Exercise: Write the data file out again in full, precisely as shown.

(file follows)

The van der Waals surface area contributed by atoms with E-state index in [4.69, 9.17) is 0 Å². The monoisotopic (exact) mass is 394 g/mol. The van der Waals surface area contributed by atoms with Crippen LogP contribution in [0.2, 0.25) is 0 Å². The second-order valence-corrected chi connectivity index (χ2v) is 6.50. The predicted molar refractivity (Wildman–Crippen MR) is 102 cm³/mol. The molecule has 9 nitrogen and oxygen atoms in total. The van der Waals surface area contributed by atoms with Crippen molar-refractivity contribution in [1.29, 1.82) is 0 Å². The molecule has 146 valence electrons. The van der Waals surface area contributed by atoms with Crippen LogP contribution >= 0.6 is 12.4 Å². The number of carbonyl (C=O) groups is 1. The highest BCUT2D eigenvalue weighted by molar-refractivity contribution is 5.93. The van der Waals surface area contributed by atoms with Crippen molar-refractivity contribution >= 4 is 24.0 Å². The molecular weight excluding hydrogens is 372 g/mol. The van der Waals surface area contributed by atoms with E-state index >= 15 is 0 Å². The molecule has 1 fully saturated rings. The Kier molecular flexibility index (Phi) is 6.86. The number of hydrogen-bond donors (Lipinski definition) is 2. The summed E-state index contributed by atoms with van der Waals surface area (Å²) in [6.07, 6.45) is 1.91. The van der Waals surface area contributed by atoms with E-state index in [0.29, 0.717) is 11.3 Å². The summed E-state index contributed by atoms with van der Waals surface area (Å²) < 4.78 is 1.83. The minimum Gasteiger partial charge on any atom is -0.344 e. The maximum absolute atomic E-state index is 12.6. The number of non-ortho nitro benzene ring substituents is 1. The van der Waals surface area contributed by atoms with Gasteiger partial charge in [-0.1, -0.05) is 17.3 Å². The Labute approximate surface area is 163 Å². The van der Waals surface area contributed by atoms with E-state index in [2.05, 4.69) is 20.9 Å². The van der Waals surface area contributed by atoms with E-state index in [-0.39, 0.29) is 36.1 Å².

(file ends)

The van der Waals surface area contributed by atoms with E-state index in [4.69, 9.17) is 0 Å². The monoisotopic (exact) mass is 394 g/mol. The van der Waals surface area contributed by atoms with Crippen LogP contribution in [0.2, 0.25) is 0 Å². The second-order valence-corrected chi connectivity index (χ2v) is 6.50. The predicted molar refractivity (Wildman–Crippen MR) is 102 cm³/mol. The molecule has 9 nitrogen and oxygen atoms in total. The van der Waals surface area contributed by atoms with Crippen molar-refractivity contribution in [1.29, 1.82) is 0 Å². The molecule has 146 valence electrons. The van der Waals surface area contributed by atoms with Crippen LogP contribution >= 0.6 is 12.4 Å². The number of carbonyl (C=O) groups is 1. The highest BCUT2D eigenvalue weighted by molar-refractivity contribution is 5.93. The van der Waals surface area contributed by atoms with Crippen molar-refractivity contribution >= 4 is 24.0 Å². The molecular weight excluding hydrogens is 372 g/mol. The van der Waals surface area contributed by atoms with E-state index >= 15 is 0 Å². The molecule has 1 fully saturated rings. The Kier molecular flexibility index (Phi) is 6.86. The number of hydrogen-bond donors (Lipinski definition) is 2. The summed E-state index contributed by atoms with van der Waals surface area (Å²) in [6.07, 6.45) is 1.91. The van der Waals surface area contributed by atoms with E-state index in [0.29, 0.717) is 11.3 Å². The summed E-state index contributed by atoms with van der Waals surface area (Å²) < 4.78 is 1.83. The minimum Gasteiger partial charge on any atom is -0.344 e. The maximum absolute atomic E-state index is 12.6. The number of non-ortho nitro benzene ring substituents is 1. The van der Waals surface area contributed by atoms with Gasteiger partial charge in [-0.1, -0.05) is 17.3 Å². The Labute approximate surface area is 163 Å². The van der Waals surface area contributed by atoms with E-state index in [2.05, 4.69) is 20.9 Å². The van der Waals surface area contributed by atoms with E-state index in [-0.39, 0.29) is 36.1 Å².